Order is to arrangement what the soul is to the body, and what mind is to matter.
History needs distance, perspective. Facts and events which are too well attested cease, in some sort, to be malleable.
Never cut what you can untie.
Lenity is a part of mercy, but she must not speak too loud for fear of waking justice.
Imagination is the eye of the soul.
God multiplies intelligence, which communicates itself like fire, infinitely.—Light a thousand torches at one torch, and the flame of the latter remains the same.
Tenderness is the rest of passion.
Haughty people seem to me to have, like the dwarfs, the statures of a child and the face of a man.
The pain of dispute exceeds, by much, its utility.—All disputation makes the mind deaf, and when people are deaf I am dumb.
Avoid singularity.—There may often be less vanity in following the new modes, than in adhering to the old ones.—It is true that the foolish invent them, but the wise may conform to, instead of contradicting them.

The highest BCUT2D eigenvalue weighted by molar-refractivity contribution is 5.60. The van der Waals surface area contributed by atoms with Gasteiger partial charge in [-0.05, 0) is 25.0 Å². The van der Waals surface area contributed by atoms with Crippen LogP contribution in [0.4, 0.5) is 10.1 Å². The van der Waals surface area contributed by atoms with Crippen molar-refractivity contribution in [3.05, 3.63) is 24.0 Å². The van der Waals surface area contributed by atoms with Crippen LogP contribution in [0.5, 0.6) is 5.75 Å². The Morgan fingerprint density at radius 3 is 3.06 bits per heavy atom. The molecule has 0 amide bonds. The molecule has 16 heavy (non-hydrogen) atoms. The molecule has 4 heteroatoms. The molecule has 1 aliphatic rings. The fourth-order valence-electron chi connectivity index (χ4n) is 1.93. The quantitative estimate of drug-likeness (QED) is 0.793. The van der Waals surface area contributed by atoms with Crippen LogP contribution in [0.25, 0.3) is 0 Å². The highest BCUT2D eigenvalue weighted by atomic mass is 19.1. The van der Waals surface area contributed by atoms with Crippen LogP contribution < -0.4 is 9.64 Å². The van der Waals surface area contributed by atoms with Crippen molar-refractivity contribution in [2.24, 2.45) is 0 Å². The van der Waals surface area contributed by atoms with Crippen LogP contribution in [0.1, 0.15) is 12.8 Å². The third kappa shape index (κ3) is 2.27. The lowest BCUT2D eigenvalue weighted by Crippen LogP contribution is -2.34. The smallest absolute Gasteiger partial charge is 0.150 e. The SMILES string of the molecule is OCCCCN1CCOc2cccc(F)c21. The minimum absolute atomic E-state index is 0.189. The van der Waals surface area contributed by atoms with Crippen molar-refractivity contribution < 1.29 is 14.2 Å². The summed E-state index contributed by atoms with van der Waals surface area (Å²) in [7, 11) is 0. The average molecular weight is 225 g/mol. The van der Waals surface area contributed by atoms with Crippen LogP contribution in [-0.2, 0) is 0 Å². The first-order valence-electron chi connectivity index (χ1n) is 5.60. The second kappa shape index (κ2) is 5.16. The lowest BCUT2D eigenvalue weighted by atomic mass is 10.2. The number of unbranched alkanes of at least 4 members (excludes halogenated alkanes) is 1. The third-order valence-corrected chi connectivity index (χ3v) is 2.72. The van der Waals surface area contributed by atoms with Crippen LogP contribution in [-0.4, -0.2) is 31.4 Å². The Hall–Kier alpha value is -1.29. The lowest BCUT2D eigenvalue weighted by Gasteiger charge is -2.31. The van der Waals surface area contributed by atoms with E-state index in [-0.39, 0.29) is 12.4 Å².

Eyes raised toward heaven are always beautiful, whatever they may be.
Superstition is the only religion of which base souls are capable.
Politeness is to goodness what words are to thought. It tells not only on the manners, but on the mind and the heart; it renders the feelings, the opinions, the words, moderate and gentle.
Justice without strength, or strength without justice—fearful misfortunes!
Today there are no more irreconcilable enmities, because there are no more disinterested emotions: that’s a good thing born from a bad thing.
How many people make themselves abstract to appear profound. The most useful part of abstract terms are the shadows they create to hide a vacuum.
We find little in a book but what we put there. But in great books, the mind finds room to put many things.
All gardeners live in beautiful places, because they make them so.
Maxims are to the intellect what laws are to actions: they do not enlighten, but guide and direct, and though themselves blind, are protecting.
Politeness smoothes wrinkles.
We know God easily, if we do not constrain ourselves to define him.
Wondering Whom to Read Next?
- Bernard le Bovier de Fontenelle French Man of Letters
- Michel de Montaigne French Essayist
- Andre Gide French Novelist
- Luc de Clapiers, marquis de Vauvenargues French Moralist
- Albert Camus Algerian-born French Philosopher
- Marcel Proust French Novelist
- Ken Kesey American Novelist
- Jorge Luis Borges Argentine Writer
- Giacomo Leopardi Italian Poet
- Miguel de Unamuno Spanish Philosopher, Writer